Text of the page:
A few years later, in 1868, George Harrison, a man from South Africa, discovered gold in his backyard and, since then, 40% of the gold mined in the world comes from the African nation. It is clear that gold has a long and historic history of obsession for more than 6,000 years. The interesting thing about gold is that, for unknown reasons, its mysterious ability to attract people from all over the world independently of one another allowed it to become an accepted medium of exchange anywhere in the world. At various points in history, gold coins were minted, however, many coins were not minted by any central authority, but were simply minted by ordinary people.

This ability to make homemade coins, so to speak, that were accepted as legal tender caused them to have an irregular shape. Obviously, this homemade minting was difficult to regulate and a method called clipping was a common problem with gold and silver coins. The irregular shapes allowed people to cut small pieces from the coins and eventually accumulate enough to melt the bits and create more coins. Unfortunately, the cutting of hammered coins made the weight of the coin lower than the real value of the coin, so it ceased to be a valuable currency, especially abroad.

Another problem was that minted coins, which were protected against cutting by special engraving, were easily counterfeited by casting them with counterfeit molds or stamped with counterfeit dies. The Great Coating of 1696 was an attempt by the English Government to solve the problem with new minting technology, but it was largely a failure. Issues like this led to the adoption of paper money, also known as “fiat money”, which actually began in the early 16th century and was based on the gold standard. The full history of gold wouldn't be possible without a discussion about the gold standard.

The gold standard was a monetary system in which the standard unit of economic account, for example, the U.S. UU. The dollar was based on a fixed amount of gold. With this monetary system, a person holding a certain amount of paper money could go to a bank and exchange that money for a fixed amount of gold.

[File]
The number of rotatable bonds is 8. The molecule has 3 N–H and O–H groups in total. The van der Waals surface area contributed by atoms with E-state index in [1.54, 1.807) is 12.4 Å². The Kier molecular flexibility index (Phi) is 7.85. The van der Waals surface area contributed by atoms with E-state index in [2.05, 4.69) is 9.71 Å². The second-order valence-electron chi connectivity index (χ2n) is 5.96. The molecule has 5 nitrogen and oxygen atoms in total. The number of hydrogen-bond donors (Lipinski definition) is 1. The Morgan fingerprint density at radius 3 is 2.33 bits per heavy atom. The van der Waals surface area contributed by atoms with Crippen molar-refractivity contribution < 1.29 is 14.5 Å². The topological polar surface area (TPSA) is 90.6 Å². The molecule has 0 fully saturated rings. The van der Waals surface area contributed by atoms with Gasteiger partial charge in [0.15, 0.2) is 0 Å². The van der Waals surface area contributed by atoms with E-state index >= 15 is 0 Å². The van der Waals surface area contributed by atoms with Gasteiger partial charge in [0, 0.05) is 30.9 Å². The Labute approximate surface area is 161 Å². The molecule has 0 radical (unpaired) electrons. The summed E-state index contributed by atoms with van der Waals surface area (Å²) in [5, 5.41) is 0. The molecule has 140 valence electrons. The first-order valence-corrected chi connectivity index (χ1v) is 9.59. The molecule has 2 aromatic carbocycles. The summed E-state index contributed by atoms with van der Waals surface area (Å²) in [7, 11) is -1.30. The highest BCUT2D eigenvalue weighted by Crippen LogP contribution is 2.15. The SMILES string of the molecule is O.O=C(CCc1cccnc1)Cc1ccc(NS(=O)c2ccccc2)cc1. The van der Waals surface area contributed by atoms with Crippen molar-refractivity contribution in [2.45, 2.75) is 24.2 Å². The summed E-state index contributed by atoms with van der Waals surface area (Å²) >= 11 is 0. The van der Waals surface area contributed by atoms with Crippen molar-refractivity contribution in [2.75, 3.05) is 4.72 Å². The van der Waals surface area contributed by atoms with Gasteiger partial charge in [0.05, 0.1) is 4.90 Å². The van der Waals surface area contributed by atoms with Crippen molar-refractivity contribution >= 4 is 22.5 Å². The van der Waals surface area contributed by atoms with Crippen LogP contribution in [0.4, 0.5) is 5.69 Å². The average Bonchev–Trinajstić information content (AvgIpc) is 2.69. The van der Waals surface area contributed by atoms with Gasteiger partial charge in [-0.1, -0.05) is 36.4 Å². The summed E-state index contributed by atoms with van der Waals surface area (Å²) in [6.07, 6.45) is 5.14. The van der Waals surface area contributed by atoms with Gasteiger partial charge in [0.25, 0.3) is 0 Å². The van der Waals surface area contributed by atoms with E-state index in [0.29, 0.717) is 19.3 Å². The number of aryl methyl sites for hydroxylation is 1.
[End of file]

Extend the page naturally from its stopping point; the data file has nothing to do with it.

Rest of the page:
The gold standard has been completely abandoned by all countries; a process of abandonment that gradually began towards the end of the First World War. Issues such as the problem of minting coins described above and the introduction of paper money began to create problems for nations, mainly because many of them were based on a bimetallic gold and silver pattern. Paper money began to be overvalued in gold, while there were also constant problems of supply imbalances between gold and silver that backed up paper money. As a result, a metal was chosen to support the value of money, which was gold, thus starting the gold standard.

According to the gold standard, the money supply is directly linked to the supply of gold, which means that, during the First World War, many countries decided to temporarily suspend the gold standard in order to be able to print money to pay for their military participation in the war. Unfortunately, this insane impression of money created hyperinflation. Once the war ended, countries began to appreciate the stabilization that the gold standard had provided to their currencies and international trade. However, once the strong political ties between nations changed, international indebtedness skyrocketed and government finances became, to put it mildly, tense.

It became clear that the gold standard could not be maintained during tumultuous times, creating negative sentiment and low confidence in it in the future, worsening economic conditions. However, nations were not yet willing to abandon the gold standard completely, to reestablish it and, at the same time, they were hoping that a new era of international stability would return to the gold standard, but in reality it never happened. The Great Depression was the last straw in many countries. After the stock market crash of 1929, the currencies of European countries were completely misaligned, while some, especially Germany, were still recovering from the First World War.